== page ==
Local students step up for children’s hospital

Posted: March 8, 2013

The Winchester Star

Winchester Independent School Destination Imagination members Mavis Murdock (left), Nula Jones, Sarah Mercer, Ming McDonald and Grace Nyberg look over one of the frog pillows they made for a project. (Photo by Scott Mason/The Winchester Star)

KERNSTOWN — With the help of students at the Independent School of Winchester, children in a hospital in the Dominican Republic are able to have a more comfortable stay.

As part of their Destination Imagination community service project titled “Twelve Hands for the World,” six middle school students decided to go global by making pillows for a children’s hospital where there were none due to poverty.

The group was made up of seventh-graders Nula Jones, Ming McDonald and Mavis Murdock and sixth-graders Grace Nyberg, Sarah Mercer and Anise Soza.

“We were able to do something more global with more impact than just cleaning up a highway,” Grace said. “I feel like we made an impact even though it was such a small thing.”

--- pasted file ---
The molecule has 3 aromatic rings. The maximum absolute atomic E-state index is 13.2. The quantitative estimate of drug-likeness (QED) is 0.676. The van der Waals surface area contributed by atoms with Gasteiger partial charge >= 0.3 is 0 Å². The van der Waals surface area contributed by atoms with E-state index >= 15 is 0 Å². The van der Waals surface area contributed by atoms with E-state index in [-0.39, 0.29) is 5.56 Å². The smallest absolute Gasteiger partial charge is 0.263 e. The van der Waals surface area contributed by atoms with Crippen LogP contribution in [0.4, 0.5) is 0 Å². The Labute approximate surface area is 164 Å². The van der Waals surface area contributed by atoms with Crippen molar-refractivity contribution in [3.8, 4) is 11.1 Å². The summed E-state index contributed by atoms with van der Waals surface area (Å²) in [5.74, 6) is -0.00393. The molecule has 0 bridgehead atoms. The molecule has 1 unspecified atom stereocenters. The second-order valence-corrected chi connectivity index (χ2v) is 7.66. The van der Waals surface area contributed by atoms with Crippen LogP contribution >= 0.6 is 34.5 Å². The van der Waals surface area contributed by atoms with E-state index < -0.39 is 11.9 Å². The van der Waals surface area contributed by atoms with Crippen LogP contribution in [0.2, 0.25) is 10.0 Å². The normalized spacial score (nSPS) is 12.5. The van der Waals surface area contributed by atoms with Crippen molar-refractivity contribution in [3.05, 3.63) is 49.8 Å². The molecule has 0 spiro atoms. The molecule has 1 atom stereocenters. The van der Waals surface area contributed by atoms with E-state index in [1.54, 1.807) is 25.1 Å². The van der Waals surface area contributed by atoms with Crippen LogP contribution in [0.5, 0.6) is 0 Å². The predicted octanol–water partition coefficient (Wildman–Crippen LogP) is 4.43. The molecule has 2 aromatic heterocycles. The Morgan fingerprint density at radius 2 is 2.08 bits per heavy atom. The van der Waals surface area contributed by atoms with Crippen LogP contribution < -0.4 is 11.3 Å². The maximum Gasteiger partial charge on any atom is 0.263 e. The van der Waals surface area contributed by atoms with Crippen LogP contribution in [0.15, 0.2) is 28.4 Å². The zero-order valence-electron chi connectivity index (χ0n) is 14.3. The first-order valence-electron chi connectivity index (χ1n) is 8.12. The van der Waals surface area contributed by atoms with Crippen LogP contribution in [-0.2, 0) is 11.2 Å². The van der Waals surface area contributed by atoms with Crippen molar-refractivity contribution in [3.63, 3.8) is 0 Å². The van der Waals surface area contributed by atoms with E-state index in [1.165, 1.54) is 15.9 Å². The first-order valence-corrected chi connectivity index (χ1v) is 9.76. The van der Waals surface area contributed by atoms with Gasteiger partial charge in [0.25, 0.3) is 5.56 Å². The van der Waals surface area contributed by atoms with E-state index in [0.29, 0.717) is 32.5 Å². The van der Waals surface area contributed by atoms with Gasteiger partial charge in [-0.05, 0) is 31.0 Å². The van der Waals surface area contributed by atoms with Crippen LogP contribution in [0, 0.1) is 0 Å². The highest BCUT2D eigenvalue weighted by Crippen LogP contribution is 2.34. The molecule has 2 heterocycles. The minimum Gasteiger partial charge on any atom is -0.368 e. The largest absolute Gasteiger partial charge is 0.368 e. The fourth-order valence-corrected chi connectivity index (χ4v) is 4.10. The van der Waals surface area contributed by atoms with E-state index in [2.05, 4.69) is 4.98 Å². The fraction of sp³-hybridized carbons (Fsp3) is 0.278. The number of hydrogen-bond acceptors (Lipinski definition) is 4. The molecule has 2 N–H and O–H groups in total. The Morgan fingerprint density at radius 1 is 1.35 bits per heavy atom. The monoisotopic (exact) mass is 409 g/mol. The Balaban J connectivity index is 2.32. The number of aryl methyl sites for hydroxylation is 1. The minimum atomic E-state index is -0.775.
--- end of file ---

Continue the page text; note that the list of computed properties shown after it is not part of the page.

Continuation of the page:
Destination Imagination is an educational program in which student teams solve open-ended challenges and present a project at regional and state competitions.

The teens chose the Dominican Republic after Nula, who had visited the country, told them that the children there enjoy simple things, like playing with Coke bottles.

“Kids down there are happy with what they have,” she said.

The group raised $675 by sending out letters to friends and family and bought green fabric to make 20 pillows in the shape of frogs. They began sewing in November and shipped out the pillows at the end of January. They plan to send another 25 pillows soon.

The team’s gifts were met with smiles. According to a local woman who delivered the pillows, a hospitalized boy happily discarded his balled-up jeans that he was using for a pillow when he received the frog, and one child who was in hysterics was calmed only when she was given a pillow.

Since the project, the students have started questioning the necessity of material things in their lives.

“I look at my phone and think, ‘Do I really need this?’” Nula said.

At the beginning of the project, the team was set on winning at regionals. Now, the picture for them is a bit bigger.

“We made a difference in somebody’s life, and that’s winning itself,” Ming said.

The team will present a documentary of their project at the regional competition Saturday at Handley High School. The state competition will be held April 13 at Western Albemarle High School.

— Contact Rebecca Layne at rlayne@winchesterstar.com